Book Club Channel
Who Is My Enemy? A Book Excerpt
But there was another group whose starting point was simply fear. Some of them were (and some were not) interested in Christian orthodoxy. But they were clearly fearful of Muslims. My lecture had indeed suggested that the church must "let go" of an attempt to dominate the world, must "let go" of medieval Christendom models that continue to live on in contemporary American Christian communities. This struck a vein of fear: there can be no dialogue with Muslims, no parley with the enemy, no trusting conversation, because the enemy simply wants to convert you, kill you, or make you submit.
So another email, apparently from a real estate developer in Memphis, came with the subject line "Professor Dhimmi is your name." Dhimmi—a new vocabulary word twice in one day. Dhimmi is not in the Webster's dictionary I have on my shelf. Several of my colleagues did not know the word either. I would learn that a dhimmi is a poll tax paid to Muslim authorities in exchange for protection, typically required from Jews and Christians. The developer said:
I will not give up my belief that Jesus Christ is the son of God and that he is Lord of all—period. I believe there are several hundred million other Christians who believe the same way and are willing to die to defend their beliefs. There will be no peace with Muslims because that is not what they want. Muslims want one of three things—converts, dhimmis, or death.
By the way—the Crusades were the Christian response to Muslims raping, pillage, and killing everyone in their path that stood up to them as they swept across Europe. Learn some history you moron.
I actually would learn more about the Crusades, and I would learn that the one who called me a moron (in Jesus's name, of course) actually knew less about the Crusades than he apparently thought.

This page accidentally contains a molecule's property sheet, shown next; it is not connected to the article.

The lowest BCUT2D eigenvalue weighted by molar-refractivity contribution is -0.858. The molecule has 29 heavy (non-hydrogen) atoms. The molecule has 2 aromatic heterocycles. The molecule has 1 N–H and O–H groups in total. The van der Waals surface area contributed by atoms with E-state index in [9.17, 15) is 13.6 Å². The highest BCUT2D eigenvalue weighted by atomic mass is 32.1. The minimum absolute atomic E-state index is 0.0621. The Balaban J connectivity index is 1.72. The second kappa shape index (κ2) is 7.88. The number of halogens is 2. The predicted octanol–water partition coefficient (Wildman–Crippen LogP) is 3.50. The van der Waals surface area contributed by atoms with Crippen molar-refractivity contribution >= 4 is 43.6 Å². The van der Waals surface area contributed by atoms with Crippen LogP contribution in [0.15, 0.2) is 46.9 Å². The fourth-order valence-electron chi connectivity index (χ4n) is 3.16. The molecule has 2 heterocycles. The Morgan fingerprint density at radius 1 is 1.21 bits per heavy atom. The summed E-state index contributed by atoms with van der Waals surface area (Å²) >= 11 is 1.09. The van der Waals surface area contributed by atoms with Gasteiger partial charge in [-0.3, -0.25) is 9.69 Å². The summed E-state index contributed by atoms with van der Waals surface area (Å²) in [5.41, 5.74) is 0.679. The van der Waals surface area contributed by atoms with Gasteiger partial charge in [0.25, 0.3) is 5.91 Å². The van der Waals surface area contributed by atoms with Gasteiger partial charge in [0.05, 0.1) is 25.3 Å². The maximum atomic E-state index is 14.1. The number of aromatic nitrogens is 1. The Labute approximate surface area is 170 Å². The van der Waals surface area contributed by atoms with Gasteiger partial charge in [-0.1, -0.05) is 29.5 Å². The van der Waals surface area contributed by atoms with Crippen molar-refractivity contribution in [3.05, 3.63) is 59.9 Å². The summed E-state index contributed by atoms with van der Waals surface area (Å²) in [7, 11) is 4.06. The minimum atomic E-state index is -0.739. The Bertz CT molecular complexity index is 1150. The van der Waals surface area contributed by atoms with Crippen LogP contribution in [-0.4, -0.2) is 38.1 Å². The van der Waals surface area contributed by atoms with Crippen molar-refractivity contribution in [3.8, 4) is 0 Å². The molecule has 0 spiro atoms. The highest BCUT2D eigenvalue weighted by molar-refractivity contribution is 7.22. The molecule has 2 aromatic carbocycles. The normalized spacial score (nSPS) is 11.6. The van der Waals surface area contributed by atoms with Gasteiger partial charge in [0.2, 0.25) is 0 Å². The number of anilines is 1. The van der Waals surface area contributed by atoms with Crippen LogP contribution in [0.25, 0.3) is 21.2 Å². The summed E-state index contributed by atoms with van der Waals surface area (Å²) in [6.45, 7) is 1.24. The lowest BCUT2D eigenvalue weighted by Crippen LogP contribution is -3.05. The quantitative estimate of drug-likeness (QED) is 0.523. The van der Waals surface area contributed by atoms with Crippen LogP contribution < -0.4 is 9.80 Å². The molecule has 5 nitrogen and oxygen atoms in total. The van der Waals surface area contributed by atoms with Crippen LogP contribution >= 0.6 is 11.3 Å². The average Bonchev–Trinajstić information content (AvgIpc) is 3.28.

But that would be later. At the time, I found that day's events instructive for my own inner life. I realized the immense power of media and the rapid ease with which media can misconstrue substantive conversations. I realized, in later reflection, how vain and fearful I am. My own university and church community were immensely supportive, but I realized that I nonetheless remain a people-pleaser. I still want everyone to like me. More perniciously, I realized how much I like attention: "All press is good press," someone told me, and there was a deep place that resonated with the attention, a realization that prompted shame. I would confess later to a mentor that the greedy part of me was pleased with the thought that the attention might mean I sell more books. And, on the other hand, I realized how one's own psyche, when publicly called names and made a public spectacle, if only for one's fifteen minutes of infamy, leads one to duck one's head and keep quiet so as not to be dubbed a troublemaker.
There also remained this nagging question: what do I really know about Islam? The furor, the fear, the outright hostility—what was behind this? Had I been a dupe? (One emailer compared my reconciling words to the acts of Neville Chamberlain.) Moreover, why had I, as a faculty member in a university with explicit Christian commitments, never taken time to have any substantive conversations with Muslims, especially when a mosque sits just about a mile north of our campus? I realized my own failing to get to know my neighbors. And thus some new experiences began to unfold.